Morning Musing: Philippians 1:12-14

“Now I want you to know, brothers and sisters, that what has happened to me has actually advanced the gospel, so that it has become known throughout the whole imperial guard, and to everyone else, that my imprisonment is because I am in Christ. Most of the brothers have gained confidence in the Lord from my imprisonment and dare even more to speak the word fearlessly.” (CSB – Read the chapter)

What do you do when things aren’t going like you planned? Maybe you’re the kind of person who is able to fairly well roll with it. But I suspect you are at least a little disappointed in that moment. Perhaps, though, “a little disappointed” doesn’t really cover it for you. Rolling with it isn’t a resource in your repertoire. This may be especially true when your plans were to help someone else or do something good. In that moment, you’re ready to simply throw up your hands and give up. Paul, here, though, offers us another approach to consider.

Paul had grand plans to advance the kingdom of God across the European continent. He had fairly well conquered Asia Minor, and had his sights set firmly on Rome and the further west. He experienced a little hiccup the first time he wanted to head into Bithynia, but God made clear a call to Macedonia instead, so on Paul went. Eventually, after three long and profitable missionary journeys, Paul returned to Jerusalem against the advice and even the prophetic words of pretty much every believer he encountered on his way back. Sometimes staying on track with the plans of God means sticking with a path everyone around us insists couldn’t possibly be God’s plan for us because of what it will clearly cost us. Yet Paul persevered.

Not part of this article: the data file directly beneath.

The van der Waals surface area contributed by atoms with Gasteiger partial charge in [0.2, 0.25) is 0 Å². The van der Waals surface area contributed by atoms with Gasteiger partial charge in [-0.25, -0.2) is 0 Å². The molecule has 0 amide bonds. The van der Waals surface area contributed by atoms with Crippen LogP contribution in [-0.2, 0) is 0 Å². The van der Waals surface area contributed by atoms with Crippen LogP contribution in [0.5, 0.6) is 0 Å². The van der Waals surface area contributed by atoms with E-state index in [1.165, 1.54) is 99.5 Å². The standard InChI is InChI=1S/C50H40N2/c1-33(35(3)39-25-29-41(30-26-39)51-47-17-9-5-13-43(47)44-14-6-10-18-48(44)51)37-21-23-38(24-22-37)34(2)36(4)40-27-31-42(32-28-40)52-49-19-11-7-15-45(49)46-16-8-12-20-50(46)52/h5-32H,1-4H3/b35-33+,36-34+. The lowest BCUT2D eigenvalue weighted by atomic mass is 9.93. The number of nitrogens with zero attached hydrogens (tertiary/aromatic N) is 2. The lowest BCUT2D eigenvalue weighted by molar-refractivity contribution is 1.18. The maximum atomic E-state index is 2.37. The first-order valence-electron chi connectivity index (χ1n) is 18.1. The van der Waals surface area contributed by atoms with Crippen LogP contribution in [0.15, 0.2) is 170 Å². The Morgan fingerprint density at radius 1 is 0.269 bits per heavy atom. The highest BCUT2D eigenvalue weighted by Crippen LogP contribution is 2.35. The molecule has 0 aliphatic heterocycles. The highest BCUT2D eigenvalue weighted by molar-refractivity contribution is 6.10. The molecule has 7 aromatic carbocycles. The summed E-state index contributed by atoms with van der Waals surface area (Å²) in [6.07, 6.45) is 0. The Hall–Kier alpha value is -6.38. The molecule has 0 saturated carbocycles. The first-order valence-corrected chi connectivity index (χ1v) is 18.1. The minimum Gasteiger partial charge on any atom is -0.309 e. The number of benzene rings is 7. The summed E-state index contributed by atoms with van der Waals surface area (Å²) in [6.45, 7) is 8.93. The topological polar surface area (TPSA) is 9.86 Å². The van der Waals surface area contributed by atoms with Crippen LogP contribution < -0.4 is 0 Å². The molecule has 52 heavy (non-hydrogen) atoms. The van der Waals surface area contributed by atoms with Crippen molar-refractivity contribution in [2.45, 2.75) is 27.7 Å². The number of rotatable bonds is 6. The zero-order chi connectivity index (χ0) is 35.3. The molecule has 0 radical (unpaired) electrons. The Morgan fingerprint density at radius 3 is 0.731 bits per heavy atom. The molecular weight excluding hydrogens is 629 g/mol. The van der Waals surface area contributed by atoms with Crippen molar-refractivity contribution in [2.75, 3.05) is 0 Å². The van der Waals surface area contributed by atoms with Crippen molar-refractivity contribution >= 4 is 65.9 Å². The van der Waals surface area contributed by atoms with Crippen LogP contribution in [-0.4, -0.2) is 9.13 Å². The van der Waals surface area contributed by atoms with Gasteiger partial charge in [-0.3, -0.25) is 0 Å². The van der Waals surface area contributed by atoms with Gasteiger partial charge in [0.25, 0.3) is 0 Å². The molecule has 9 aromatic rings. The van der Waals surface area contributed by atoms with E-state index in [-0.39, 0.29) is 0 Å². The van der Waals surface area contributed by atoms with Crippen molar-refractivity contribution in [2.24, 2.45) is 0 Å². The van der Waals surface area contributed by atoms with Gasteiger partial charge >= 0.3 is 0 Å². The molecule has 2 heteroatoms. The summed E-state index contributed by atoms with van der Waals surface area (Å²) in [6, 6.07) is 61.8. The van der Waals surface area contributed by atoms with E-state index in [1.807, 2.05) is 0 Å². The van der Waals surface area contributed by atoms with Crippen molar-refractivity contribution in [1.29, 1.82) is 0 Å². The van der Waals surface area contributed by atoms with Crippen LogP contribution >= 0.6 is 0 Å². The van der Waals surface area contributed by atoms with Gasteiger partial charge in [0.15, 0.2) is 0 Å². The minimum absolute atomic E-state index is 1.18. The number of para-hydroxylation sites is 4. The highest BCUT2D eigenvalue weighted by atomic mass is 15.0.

When he arrived back in Jerusalem, all of the awful things everyone said would happen to him did. He wound up having to lean pretty heavily on his Roman citizenship so that he wasn’t murdered by a mob of angry Jews. He was kept under arrest in the Roman military base in the city after he appealed to Caesar as all Roman citizens were entitled to do. And so, after making appearances before the two regional Roman leaders in Judea, Paul was bound on a ship to Rome. Getting there was its own adventure, but his dream of being able to advance the Gospel in the capital city was becoming a reality.

Except it wasn’t.

When Paul got to Rome, rather than being given free rein to proclaim the Gospel throughout the city, he was put under house arrest and kept chained at all times to one or two Roman guards. He couldn’t go anywhere. He couldn’t do anything on his own. They allowed for believers from the Roman church and the various other churches he had planted to visit and care for him, but that was about it. From a worldly perspective, it looked like Paul’s grand plans had been permanently derailed. I mean, what kind of missionary work can you do under house arrest while chained to guards?

For many of us, this would have been the point we finally broke. We would have thrown our hands up (at least, we would have thrown them up as high as the chains allowed us) and metaphorically walked away. We had spent our lives trying to serve God, but one thing went wrong after another. Every time we got started on a great project, we ran into nothing but roadblocks. And now we couldn’t do anything while we waited for Caesar to write our death warrant. God had clearly abandoned us, and this was the end.